Can't Tell An Invasive Cane Toad From A Native Australian Frog? There's An App For That

Frogs in Australia are being increasingly mistaken for the invasive cane toad (Rhinella marina) and native frog populations are suffering as a result, so Australia's Department of Environment and Conservation (DEC) and the University of Western Australia have created an iPhone application that enables users to easily identify the difference between an Australian bumpy rocket frog (Litoria inermis) or native giant frog (Cyclorana australis), (two species that are commonly mistaken for the cane toad), and a cane toad.

Cane Toad App

Cane toad application was developed to help Australians tell the difference between native frogs and the invasive Rhinella marina.

According to the DEC, two thirds of reported cane toad sightings are actually native frogs. The juvenile cane toads resemble certain species of native frogs, University of Western Australia Associate Professor Jan Dook told Australian Geographic. And with the misidentifying, comes the indiscriminate killing of the native frogs. Rick Shine, a University of Sydney biologist says that casually killing cane toads have become fairly accepted in certain regions of the country, including running them over with their vehicles, but he said that people are mistaking native frogs for cane toads.

The application enables you to identify cane toads and native frogs via color, size and shape found in the Kimberley, one of the nine regions of western Australia where cane toads and native frogs are abundant. It includes breeding information, geographic locations, as well as audio clips of the amphibian's calls. It is a free app for the iPhone that can be downloaded from Apple's app store.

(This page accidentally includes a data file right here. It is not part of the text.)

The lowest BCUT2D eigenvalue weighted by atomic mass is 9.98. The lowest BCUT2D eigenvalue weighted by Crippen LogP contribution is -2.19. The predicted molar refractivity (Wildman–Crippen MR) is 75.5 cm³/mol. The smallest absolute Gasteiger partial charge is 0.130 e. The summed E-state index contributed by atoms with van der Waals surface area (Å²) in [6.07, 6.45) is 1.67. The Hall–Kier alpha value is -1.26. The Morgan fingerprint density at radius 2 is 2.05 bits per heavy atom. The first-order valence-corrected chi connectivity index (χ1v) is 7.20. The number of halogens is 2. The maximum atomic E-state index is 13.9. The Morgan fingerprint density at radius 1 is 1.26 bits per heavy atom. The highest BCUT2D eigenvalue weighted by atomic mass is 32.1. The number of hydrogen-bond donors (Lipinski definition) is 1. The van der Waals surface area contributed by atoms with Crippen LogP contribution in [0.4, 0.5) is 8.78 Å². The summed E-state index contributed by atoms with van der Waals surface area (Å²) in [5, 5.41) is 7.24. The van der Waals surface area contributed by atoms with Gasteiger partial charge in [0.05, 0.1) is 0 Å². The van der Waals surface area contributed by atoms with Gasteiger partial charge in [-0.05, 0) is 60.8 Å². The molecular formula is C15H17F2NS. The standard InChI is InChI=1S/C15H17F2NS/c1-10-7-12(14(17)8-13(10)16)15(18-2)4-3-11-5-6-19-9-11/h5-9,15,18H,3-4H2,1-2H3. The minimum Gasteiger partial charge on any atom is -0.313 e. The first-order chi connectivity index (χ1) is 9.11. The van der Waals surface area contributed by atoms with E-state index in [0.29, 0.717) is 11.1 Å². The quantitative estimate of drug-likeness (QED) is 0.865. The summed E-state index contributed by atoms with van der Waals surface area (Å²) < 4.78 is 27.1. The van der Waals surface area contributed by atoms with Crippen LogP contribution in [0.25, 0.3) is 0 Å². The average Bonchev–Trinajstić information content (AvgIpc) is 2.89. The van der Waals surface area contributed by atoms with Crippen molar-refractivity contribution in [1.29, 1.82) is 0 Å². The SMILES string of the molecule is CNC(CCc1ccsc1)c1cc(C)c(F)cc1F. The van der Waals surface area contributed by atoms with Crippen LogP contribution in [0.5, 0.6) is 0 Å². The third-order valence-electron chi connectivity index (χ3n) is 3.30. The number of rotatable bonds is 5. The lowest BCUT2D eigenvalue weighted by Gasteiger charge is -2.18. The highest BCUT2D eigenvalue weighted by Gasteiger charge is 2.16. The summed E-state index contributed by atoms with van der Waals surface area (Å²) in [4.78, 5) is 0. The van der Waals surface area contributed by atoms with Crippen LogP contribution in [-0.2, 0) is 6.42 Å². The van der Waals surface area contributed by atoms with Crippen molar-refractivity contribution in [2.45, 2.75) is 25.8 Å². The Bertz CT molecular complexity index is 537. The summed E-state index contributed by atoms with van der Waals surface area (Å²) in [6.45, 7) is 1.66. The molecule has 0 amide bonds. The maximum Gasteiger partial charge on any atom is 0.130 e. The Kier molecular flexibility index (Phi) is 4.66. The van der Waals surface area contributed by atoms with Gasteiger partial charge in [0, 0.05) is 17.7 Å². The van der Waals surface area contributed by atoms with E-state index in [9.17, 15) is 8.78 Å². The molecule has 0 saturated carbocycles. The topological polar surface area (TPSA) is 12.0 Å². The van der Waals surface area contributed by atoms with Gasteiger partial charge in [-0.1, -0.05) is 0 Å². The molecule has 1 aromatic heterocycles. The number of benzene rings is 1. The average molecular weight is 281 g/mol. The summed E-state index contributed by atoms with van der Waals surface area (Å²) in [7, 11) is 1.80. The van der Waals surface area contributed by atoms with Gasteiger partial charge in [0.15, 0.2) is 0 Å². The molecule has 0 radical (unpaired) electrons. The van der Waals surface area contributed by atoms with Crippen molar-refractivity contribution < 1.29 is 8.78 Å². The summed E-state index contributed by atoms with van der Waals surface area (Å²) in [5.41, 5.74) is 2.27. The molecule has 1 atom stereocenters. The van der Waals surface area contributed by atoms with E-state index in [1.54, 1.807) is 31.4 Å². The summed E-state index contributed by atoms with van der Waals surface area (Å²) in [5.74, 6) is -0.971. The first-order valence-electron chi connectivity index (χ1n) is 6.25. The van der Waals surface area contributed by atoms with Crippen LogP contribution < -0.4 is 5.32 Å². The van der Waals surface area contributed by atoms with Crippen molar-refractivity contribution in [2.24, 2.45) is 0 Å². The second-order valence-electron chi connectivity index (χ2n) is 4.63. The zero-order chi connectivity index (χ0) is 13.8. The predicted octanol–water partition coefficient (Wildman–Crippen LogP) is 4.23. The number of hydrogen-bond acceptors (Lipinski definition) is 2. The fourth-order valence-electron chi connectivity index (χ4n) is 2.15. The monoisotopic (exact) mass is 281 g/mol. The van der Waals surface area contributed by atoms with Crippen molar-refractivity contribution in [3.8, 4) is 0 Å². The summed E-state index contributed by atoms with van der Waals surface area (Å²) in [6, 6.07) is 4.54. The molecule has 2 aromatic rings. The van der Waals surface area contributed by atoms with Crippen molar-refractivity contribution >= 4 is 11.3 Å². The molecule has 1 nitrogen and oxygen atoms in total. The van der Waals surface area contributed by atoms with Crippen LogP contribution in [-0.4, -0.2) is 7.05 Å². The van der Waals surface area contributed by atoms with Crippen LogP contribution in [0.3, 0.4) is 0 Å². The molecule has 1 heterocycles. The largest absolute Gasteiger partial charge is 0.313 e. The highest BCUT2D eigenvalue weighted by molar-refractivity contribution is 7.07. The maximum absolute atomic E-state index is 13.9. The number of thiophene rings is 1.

The cane toad is native to Central and South America and was introduced into Australia in 1935 in a failed attempt to control grey black beetles that were ravishing sugar cane crops in Queensland. The toad has since been found in the Northern Territories, New South Wales and Western Australia. It has since had negative effects on predatory reptiles in the country due to its poison, which kills the animals that eat it.

Want to Learn More?

 Cane Toad Species Profile

Cane Toads May Be Less of a Threat

Using a Cane Toad's Own Toxin to Control its Populations

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